Home Birth: What you need to know

Home Birth: What you need to know

Monica Basile, PhD, CPM, LMT

Home birth is a safe and reasonable alternative to hospital birth. For many families, home birth provides optimal conditions for achieving physiologic birth in a familiar and intimate setting, with personalized and expert care.

How common is home birth?

The CDC reported in 2012 that home birth is on the rise nationally.[1] While less than 1 percent of all births in the United States take place outside the hospital, the number of these births increased by 3.5 percent between 2003 and 2006. The CDC reports that Iowa’s rate of home birth is significantly higher than the national average. Approximately 500 women give birth at home every year in Iowa.

Why do people choose home birth?

Photograph submitted by the family.

Photograph submitted by the family.

People choose home birth for a variety of reasons based on physical, emotional, cultural, and spiritual factors. Those who decide to birth at home span socioeconomic classes and they come from every demographic,  profession, and religious and political affiliation. A 2009 study in the Journal of Midwifery and Women’s Health reported on the motivations people cite for choosing home birth.[2] The most common were:


  • Increased safety (24%)
  • Avoiding unnecessary interventions (24%)
  • Previous negative hospital experience (23%)
  • More control and autonomy (22%)
  • Comfortable, familiar environment (19%)
  • Trust in the birth process (16%)

 Is home birth safe?

Many peer reviewed, scientific studies have found that for healthy women who experience normal pregnancies, a planned, midwife-attended home birth is just as safe as hospital birth, with far lower rates of medical interventions.[3] While the nationwide cesarean rate is over 30 percent, the rate of transfer for a cesarean during a planned home birth is only 3.8 percent. The safety of home birth has been affirmed by public health organizations such as the World Health Organization and the American Public Health Association.[4]

 What type of care do home birth midwives provide?

Home-birth midwives specialize in providing primary health care in out-of-hospital settings, and in supporting women to maintain a healthy pregnancy and birth. They provide comprehensive prenatal, birth, and postpartum care to low-risk women. Home-birth midwives can also recognize deviations from the norm and they will refer care to other healthcare providers when appropriate. There are several types of midwives who attend home births: Certified Nurse Midwives (CNMs), Certified Professional Midwives (CPMs), and Traditional Midwives.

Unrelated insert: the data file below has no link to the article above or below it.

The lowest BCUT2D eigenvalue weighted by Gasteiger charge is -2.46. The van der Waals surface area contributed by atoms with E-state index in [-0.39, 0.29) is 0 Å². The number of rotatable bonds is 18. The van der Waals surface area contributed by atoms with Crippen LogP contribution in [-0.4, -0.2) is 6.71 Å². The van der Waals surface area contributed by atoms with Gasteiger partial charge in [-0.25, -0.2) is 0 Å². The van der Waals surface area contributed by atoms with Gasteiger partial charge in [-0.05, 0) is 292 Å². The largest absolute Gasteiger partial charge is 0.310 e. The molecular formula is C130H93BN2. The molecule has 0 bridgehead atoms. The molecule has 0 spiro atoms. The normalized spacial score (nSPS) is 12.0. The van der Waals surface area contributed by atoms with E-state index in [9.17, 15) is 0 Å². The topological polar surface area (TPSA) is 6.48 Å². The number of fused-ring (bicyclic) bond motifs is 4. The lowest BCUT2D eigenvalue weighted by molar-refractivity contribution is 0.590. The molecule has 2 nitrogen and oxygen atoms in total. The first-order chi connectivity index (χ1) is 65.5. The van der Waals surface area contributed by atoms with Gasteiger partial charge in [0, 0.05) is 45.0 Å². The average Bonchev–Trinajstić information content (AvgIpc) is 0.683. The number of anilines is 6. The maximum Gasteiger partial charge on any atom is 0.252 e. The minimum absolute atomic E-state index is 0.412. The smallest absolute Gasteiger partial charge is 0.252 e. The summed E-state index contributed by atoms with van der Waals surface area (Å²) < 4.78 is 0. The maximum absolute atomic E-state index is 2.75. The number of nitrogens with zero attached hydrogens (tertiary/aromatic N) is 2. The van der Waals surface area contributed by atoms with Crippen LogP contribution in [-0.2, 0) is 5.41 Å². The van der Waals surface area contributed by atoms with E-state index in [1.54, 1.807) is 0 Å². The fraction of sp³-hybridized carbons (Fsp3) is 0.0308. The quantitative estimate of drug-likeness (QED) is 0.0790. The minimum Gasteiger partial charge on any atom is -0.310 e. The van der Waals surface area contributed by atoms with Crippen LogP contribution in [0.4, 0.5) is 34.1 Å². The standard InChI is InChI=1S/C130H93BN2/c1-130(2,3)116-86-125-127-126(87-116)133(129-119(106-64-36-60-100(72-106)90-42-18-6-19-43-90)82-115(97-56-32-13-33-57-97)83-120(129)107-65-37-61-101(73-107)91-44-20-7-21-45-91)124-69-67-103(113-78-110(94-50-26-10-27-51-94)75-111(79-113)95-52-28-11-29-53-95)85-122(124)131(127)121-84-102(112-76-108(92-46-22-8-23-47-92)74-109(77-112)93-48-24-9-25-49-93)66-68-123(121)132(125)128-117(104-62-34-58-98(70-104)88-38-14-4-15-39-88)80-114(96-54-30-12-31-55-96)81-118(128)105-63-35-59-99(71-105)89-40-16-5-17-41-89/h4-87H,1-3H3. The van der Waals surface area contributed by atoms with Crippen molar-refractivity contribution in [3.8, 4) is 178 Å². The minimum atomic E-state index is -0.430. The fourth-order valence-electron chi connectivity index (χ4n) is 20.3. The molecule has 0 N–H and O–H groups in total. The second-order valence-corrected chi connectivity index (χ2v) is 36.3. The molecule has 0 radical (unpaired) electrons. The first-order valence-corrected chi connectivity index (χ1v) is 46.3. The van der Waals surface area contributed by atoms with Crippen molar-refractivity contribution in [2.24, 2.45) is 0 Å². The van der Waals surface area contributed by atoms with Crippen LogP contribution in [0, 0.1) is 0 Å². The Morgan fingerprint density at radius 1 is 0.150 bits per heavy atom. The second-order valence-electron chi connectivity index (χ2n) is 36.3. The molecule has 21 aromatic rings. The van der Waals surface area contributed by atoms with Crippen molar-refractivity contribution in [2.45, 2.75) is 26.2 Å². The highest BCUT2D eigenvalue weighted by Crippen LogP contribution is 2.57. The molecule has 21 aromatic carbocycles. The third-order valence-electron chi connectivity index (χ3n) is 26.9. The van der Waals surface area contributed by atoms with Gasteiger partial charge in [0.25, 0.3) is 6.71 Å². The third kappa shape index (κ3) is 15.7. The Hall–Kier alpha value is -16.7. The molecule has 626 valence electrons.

The average length of a prenatal visit with a physician is 10 minutes, whereas the average length of a prenatal visit with a home-birth midwife is about an hour. Home-birth midwives value respectful treatment, personal attention, informed decision-making, appropriate monitoring and risk assessment, instilling confidence in a woman’s body, natural techniques for comfort in labor, family-oriented care, and parent-child bonding. Six weeks after a home birth, more than 90 percent of mothers are breastfeeding successfully.[5] The midwifery model of care is holistically oriented, seeking to enhance the physical, psychological, and social well-being of the mother throughout the childbearing cycle. Midwives also offer excellent continuity of care.

What about complications?

Photograph by Laura Eckert, A New Creation Photography

Midwives screen clients carefully and care for only healthy, low-risk women. Midwives are trained in emergency skills such as neonatal resuscitation, and in facilitating a safe transfer of care, if needed. The vast majority of transfers during labor, from home to a hospital setting, are non-emergent.



Is home birth for everyone?

No. Home birth is contraindicated for women who have risk factors for certain health conditions, or for those who develop complications arising during pregnancy. Also, it is not for women who have a personal preference for birthing in the hospital.


[1] MF MacDorman, TJ Mathews, E Declercq. “Home births in the United States, 1990–2009.” NCHS data brief, no 84. Hyattsville, MD: National Center for Health Statistics. 2012.

[2] Debora Boucher, CNM; Catherine Bennett, RNC, BSN; Barbara McFarlin, CNM, PhD, RDMS; Rixa Freeze, PhD, MA “Staying Home to Give Birth: Why Women in the United States Choose Home Birth” JMWH, Vol. 54, No. 2 (March/April 2009), p. 119.

[3] Kenneth C Johnson and Betty-Anne Daviss, “Outcomes of planned home births with certified professional midwives: large prospective study in North America.” BMJ 2005; 330:1416 (18 June); S Vedam, K Stoll, L Schummers, C Fulton, “Home Birth: An Annotated Guide to the Literature, 2013.

[4] American Public Health Association, “Increasing Access to Out-of-Hospital Maternity Care Services through State-Regulated and Nationally-Certified Direct-Entry Midwives (Policy Statement)”. American Journal of Public Health, Vol 92, No. 3, March 2002; Maternal and Newborn Health/Safe Motherhood Unit of the World Health Organization, “Care in Normal Birth: A practical guide.” World Health Organization, 1996.

[5] Kenneth C Johnson and Betty-Anne Daviss, “Outcomes of planned home births with certified professional midwives: large prospective study in North America.” BMJ 2005; 330:1416 (18 June);

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